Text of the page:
There’s an update, and not a good one, to a story that Carin posted back in February aboutthe Lower Merion School District spying on its students with laptop webcams.
After an investigation by both federal and local authorities, it has been determined that criminal intent could not be proven beyond a reasonable doubt, meaning that the case cannot go ahead.
If it’s not criminal then it’s certainly negligent and a huge violation of some pretty basic privacy rights, so I hope that a suit of some kind might still be in the cards.
“After a thorough review of the evidence in this matter by my office, the Federal Bureau of Investigation, the Montgomery County District Attorney’s Office, the Montgomery County Detectives, and the Lower Merion Police Department, I have concluded that bringing criminal charges is not warranted in this matter,” Memeger said in a statement. “We have not found evidence that would establish beyond a reasonable doubt that anyone involved had criminal intent,” he added.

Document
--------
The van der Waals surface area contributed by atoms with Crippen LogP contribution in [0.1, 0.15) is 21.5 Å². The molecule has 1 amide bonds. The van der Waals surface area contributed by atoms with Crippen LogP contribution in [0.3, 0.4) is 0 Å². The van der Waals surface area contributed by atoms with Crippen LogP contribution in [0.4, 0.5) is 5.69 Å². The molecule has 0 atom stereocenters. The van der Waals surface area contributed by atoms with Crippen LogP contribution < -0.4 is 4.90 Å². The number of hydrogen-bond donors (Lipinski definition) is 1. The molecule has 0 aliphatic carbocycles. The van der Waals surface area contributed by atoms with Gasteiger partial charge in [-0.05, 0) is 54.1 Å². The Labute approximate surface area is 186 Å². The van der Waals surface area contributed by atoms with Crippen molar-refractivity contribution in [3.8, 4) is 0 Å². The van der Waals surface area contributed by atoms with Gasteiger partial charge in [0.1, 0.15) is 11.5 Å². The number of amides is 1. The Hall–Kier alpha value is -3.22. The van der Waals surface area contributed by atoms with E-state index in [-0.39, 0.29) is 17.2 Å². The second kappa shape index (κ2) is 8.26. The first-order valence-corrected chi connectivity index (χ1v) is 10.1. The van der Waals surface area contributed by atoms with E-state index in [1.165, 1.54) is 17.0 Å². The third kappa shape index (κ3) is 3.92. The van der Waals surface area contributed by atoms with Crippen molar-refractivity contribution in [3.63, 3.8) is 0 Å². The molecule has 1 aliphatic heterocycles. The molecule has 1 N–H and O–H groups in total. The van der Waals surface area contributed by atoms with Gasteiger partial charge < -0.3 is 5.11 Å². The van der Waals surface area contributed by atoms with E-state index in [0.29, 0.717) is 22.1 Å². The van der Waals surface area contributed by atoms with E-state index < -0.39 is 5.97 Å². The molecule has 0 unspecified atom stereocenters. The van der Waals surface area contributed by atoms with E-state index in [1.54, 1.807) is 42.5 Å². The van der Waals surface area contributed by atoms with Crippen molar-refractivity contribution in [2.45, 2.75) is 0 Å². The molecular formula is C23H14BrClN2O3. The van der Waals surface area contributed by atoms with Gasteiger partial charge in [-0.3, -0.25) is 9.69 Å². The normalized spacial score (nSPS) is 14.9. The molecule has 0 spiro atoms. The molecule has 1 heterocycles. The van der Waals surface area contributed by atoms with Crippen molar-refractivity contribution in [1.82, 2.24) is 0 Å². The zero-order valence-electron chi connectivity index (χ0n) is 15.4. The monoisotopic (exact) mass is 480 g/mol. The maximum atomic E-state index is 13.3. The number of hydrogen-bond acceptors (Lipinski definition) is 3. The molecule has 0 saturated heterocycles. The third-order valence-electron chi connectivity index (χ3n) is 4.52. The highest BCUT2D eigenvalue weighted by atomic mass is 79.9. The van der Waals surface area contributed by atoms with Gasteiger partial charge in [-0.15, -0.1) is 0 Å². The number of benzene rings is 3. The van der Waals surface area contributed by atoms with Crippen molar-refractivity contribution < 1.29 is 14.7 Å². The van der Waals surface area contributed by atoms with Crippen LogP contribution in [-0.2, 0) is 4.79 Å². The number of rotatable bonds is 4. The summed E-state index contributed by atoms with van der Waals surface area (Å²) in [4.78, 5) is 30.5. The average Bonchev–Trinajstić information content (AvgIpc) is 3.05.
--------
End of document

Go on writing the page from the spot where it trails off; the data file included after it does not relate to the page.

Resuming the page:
The Lower Merion School District found itself under the spotlight following the suit by Robbins, who alleged that school employees had photographed him 400 times in a two-week period late last year at times when he was partially undressed or sleeping.
The allegation brought to light that the district had activated the Webcams on student laptops over a 14-month period through the use of a remote control system. School officials said that the tracking system was set up only to locate lost or stolen laptops, but they soon admitted that the software had stayed active even after a laptop was found. As a result, the program took images every 15 minutes, capturing a total of 56,000 pictures in total, according to the Associated Press.